Engineering Graduate Gives Back
In the fall of 2009, Kimberly Jasper was thinking about dropping out of the University of Idaho and just going home to Boise.
But Dr. Ken Noren, a professor in the College of Engineering, stepped in.
“He listened to my concerns and asked the right questions. He never gave up on me, even though I was failing his class halfway through the semester,” Jasper said. “I would not have stayed in school and had the career I have now if it weren’t for him.”
Jasper stuck with it and graduated in the spring of 2012 with a bachelor’s degree in electrical engineering. Now 27, she works as a project engineer for Glanbia Foods, a cheese manufacturer based in Twin Falls, Idaho.
Jasper said the influence of professors like Noren, who died in 2012, and the support of her Kappa Delta sorority sisters were crucial in helping her achieve her career goals.
“I loved being in the Greek system,” Jasper said. “It’s where I made lifelong friends and where I met my husband, Nate.”
After graduating from high school in 2006, Jasper decided that the University of Idaho offered her everything she was looking for, and more.
“It has a great engineering college,” Jasper said. “Plus, the campus is nestled in the heart of rural Idaho, which provided me access to all the outdoor activities I crave.”
Jasper’s time at UI gave her access to the right technology and the practical skills needed to launch her career.
Additionally, her sorority introduced her to leadership roles and offered opportunities to engage with her peers in community events and activities, such as intramural sports.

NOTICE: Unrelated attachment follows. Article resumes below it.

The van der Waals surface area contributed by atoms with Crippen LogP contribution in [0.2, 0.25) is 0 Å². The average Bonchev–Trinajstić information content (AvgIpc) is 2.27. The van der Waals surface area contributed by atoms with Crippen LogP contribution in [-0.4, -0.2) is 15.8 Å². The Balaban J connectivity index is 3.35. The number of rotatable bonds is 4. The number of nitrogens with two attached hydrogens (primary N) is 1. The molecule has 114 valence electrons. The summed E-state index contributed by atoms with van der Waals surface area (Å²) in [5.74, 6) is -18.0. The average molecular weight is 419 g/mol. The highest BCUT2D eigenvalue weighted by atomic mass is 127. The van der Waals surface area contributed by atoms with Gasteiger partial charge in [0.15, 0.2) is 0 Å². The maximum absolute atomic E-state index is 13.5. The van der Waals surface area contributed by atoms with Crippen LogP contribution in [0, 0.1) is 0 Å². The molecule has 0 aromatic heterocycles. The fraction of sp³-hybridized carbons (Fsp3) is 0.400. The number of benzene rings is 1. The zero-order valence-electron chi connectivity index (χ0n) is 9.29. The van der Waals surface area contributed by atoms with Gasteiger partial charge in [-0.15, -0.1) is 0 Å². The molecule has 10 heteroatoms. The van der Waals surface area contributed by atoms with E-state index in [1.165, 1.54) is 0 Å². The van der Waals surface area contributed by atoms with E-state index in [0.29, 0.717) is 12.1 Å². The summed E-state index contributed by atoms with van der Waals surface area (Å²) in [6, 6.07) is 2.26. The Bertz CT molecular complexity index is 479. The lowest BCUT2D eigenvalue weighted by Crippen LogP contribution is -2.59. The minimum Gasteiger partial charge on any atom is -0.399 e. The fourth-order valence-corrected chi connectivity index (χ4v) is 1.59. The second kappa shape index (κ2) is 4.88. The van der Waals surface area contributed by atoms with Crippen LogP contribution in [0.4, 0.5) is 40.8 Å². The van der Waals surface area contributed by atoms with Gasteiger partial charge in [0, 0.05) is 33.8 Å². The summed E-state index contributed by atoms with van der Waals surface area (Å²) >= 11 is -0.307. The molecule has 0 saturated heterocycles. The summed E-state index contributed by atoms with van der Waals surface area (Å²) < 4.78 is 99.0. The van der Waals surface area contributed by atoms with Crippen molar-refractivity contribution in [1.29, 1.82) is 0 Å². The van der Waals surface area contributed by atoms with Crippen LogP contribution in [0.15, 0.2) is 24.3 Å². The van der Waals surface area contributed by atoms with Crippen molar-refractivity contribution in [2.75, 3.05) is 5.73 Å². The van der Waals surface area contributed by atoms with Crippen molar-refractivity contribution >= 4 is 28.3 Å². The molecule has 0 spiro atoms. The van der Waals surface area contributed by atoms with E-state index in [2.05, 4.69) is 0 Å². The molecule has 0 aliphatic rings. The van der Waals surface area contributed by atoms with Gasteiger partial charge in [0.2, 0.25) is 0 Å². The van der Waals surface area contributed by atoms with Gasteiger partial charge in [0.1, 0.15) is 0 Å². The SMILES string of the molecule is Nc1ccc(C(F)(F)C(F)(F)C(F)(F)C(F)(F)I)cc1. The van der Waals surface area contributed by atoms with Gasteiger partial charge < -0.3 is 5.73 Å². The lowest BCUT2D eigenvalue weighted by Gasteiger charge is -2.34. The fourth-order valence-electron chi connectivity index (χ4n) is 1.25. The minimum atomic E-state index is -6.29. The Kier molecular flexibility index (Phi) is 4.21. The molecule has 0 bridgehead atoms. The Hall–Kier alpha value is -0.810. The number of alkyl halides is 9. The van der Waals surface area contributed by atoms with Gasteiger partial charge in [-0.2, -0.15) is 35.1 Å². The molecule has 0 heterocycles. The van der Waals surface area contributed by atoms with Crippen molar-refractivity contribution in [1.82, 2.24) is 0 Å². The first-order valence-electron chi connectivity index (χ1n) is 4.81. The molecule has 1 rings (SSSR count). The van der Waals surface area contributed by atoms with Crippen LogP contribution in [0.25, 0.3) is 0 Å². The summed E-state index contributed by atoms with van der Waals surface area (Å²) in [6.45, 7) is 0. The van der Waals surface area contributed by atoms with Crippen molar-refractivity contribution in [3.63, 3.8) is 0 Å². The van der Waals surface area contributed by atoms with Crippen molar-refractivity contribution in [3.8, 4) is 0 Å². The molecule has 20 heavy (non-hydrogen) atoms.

“There was a group of us that participated in almost every intramural sport offered,” Jasper said. “I remember bonding with my sorority sisters while walking to and from the games.”
Jasper was vice president of public relations for the sorority, which gave her confidence to take on other challenges, such as serving as the communications lead for the Vandal Atmospheric Science Team (VAST). The VAST project involved students sending a high altitude air balloon up in the sky in order to collect scientific data in near-space. Jasper oversaw the project from start to finish, utilizing the practical engineering skills she gained at UI — the same skills she now uses in her daily job to solve problems and help others reach their goals.
Jasper has been successful, but she can’t help but think of what would have been had she not had the support she received from her UI peers and professors.
She’s already giving back in gratitude by supporting Noren’s memorial scholarship fund, a fund that will provide $1,000 in student scholarships annually once it meets its fundraising goal.
“Dr. Noren’s scholarship has not met its goal, yet,” Jasper said. “I want to help get it there.”
Article by Josh Nishimoto, University Advancement